Australia v England
Exhibition Ground, Brisbane
Only three Test matches were ever played at Brisbane’s Exhibition Ground and this one in December 1934 was the last of the three. All future Brisbane Test matches would be played at the Woolloongabba “Gabba” ground.
The Test was played on 28th, 29th and 31st of December, with the 30th, a Sunday, being a rest day. This was not only a new era unfolding in international cricket, but also a new uniform. The Australians would no longer play in frocks, but a new divided skirt, such as that worn by the tennis players. It was more conservative than the one worn by their English counterparts, long enough to cover the knees.
Rain was lurking around, not uncommon in Brisbane in late December and with it an increase in humidity. The local newspapers favoured an Australian victory while Betty Archdale privately wondered how they would dismiss Hazel Pritchard, and how they would deal with the spin bowling of Peggy Antonio and Anne Palmer.
Margaret Peden walked to the centre wicket with Betty Archdale for the historic coin toss: the first in women’s Test cricket and witnessed by 3000 spectators. It was an immediate success for the locals with Peden winning the toss and electing to bat.
Nerves attacked both teams. Twenty two debutants from two teams. The pressure to perform must have been enormous. There were rash strokes and dropped catches.
Archdale opened the bowling with the off spin of Myrtle Maclagan and the pace of Mary Taylor. Hazel Pritchard faced the very first ball in Test cricket. With her at the other end was Ruby Monaghan. Both players from NSW. The first dismissal in Test cricket was… hit wicket. Hazel Pritchard disturbed the stumps from the bowling of Maclagan and the batting gun was out for only 4 runs. Archdale needn’t have worried how to get Hazel out – she did it herself.
The next “first” in women’s Test cricket was the first duck. Maclagan struck again taking out Nell McLarty, caught and bowled. And then another. Maclagan caught Monaghan from her own bowling and then Essie Shevill for another duck. Myrtle Maclagan, the opening batter, had taken 4 wickets for 5 runs opening the bowling.
Australia were already 4/10 runs when disaster struck. Wicket keeper Hilda Hills took a blow to her nose and retired hurt, taking no further part in the match. That was the end of her Test career.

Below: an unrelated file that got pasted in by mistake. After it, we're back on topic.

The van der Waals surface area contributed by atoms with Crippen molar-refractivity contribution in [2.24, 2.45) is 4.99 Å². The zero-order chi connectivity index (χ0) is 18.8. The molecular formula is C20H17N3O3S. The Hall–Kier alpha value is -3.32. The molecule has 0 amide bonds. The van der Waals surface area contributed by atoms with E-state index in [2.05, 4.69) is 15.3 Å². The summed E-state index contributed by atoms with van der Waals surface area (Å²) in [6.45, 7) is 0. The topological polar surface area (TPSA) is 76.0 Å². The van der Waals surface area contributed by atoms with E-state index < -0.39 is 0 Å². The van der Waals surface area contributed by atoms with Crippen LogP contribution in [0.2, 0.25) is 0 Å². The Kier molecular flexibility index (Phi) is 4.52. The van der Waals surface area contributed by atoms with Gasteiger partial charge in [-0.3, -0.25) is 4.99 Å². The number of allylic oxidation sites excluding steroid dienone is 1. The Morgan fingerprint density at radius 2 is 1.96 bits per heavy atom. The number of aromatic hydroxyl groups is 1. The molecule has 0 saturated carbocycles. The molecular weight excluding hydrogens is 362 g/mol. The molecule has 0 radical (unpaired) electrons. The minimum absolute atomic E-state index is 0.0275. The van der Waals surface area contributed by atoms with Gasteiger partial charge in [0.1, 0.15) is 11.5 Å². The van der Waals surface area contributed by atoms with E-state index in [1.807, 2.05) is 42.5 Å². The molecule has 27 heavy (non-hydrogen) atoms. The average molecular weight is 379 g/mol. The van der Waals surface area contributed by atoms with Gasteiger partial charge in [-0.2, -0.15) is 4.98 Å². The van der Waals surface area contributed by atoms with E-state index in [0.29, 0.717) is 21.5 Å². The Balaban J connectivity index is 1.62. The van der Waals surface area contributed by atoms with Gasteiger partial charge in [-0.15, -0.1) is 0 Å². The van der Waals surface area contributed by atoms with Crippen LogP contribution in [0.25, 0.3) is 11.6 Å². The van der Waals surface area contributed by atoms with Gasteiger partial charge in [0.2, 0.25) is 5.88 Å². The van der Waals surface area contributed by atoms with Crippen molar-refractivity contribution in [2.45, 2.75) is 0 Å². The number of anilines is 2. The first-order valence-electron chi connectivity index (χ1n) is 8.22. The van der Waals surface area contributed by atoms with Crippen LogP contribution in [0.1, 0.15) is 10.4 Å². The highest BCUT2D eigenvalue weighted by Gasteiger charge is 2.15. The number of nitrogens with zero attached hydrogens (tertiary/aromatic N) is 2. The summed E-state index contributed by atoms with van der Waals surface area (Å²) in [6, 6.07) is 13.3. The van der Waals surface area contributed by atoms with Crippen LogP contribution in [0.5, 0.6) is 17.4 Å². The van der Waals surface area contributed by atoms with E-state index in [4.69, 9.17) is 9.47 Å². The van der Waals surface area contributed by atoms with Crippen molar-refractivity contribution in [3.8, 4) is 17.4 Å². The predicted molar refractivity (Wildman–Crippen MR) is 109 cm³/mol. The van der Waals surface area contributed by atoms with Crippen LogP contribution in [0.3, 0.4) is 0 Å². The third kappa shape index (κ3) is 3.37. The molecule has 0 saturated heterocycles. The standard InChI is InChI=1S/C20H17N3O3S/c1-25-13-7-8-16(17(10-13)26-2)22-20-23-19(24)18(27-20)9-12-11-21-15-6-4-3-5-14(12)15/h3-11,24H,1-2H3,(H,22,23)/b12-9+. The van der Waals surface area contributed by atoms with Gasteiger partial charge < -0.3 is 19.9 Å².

Vice-captain Kath Smith was holding on grimly at one end before the next wicket fell. A body blow, it was the captain, Peden, clean bowled by Taylor. The Aussies were on the ropes and they never recovered. Smith top scored with 25 from a score of 47. Next best was Lorna Kettels with 9. Myrtle Maclagan took the incredible figures of 7-10 in a masterful performance from 14 overs. In her wildest dreams Betty Archdale could not have wished for a better performance. But for the dropped catches, it would have been even worse for Australia.
Peden opened with two left arm quicks in Fern Blade and Kath Smith and followed with Nell McLarty’s right arm medium fast coming on first change. Hazel Pritchard stood in as wicket keeper for the injured Hills.
Australia struggled to break through until spin was introduced, in the form of Peggy Antonio who removed the dangerous Betty Snowball for 15, but by then the England score was 48. Had Peden erred in starting with a three pronged pace attack, given the success of Maclagan for England? It seems so, for the other Aussie spinner, slow left armer Anne Palmer, had a field day. Maclagan top scored with 72 and thus the first half century in Test cricket, Archdale herself remained unbeaten on 32, but the rest succumbed to the spin of Palmer, who took 7/18. England all out 154.
Batting one short, Australia managed to perform with more credibility in the second innings and made England bat again, but it was still nowhere near enough. When Monaghan was runout for 4, there was a steady procession of wickets. Pritchard made 20 before edging one to Snowball, but it was the number 3 batter, Essie Shevill who top scored with an unbeaten 63, that showed with a little application, one could repel the English attack. Anne Palmer, batting at 11, showed some pluck, making 4 runs in 46 minutes, but it only helped Australia to 138, leaving England 32 to win.
Peden opened with McLarty and Palmer, but it was Peggy Antonio who got the sole wicket, that of Maclagan, before England cruised home to win the first Test. It was a comprehensive victory and would leave the Aussies some serious thinking to do before the next Test.
“The wicket was good enough, the outfield was slow, and the cheap dismissal of the opening bats seemed to give several members of the team, who were really not accustomed to big cricket, a bad attack of nervousness.” Peden told the Sun.
It was a frank assessment, but luck was also not with the Australians. “The injury to Miss H. Hills, played a big part in unsettling the girls. Miss H. Pritchard rose to the occasion nobly, donned the gloves, and took Miss Hills’s place behind the wickets. It was an ordeal for Miss Pritchard, who is not used to ‘keeping’ even in the grade games, but she did her job well. Altogether I think Australia shall do better in the second Test.”
Australia 47 (Smith 25, Maclagan 7-10) and 138 (Shevill 63*, Spear 5-15) lost to England 154 (Maclagan 72, Palmer 7/18) and 1/34 by nine wickets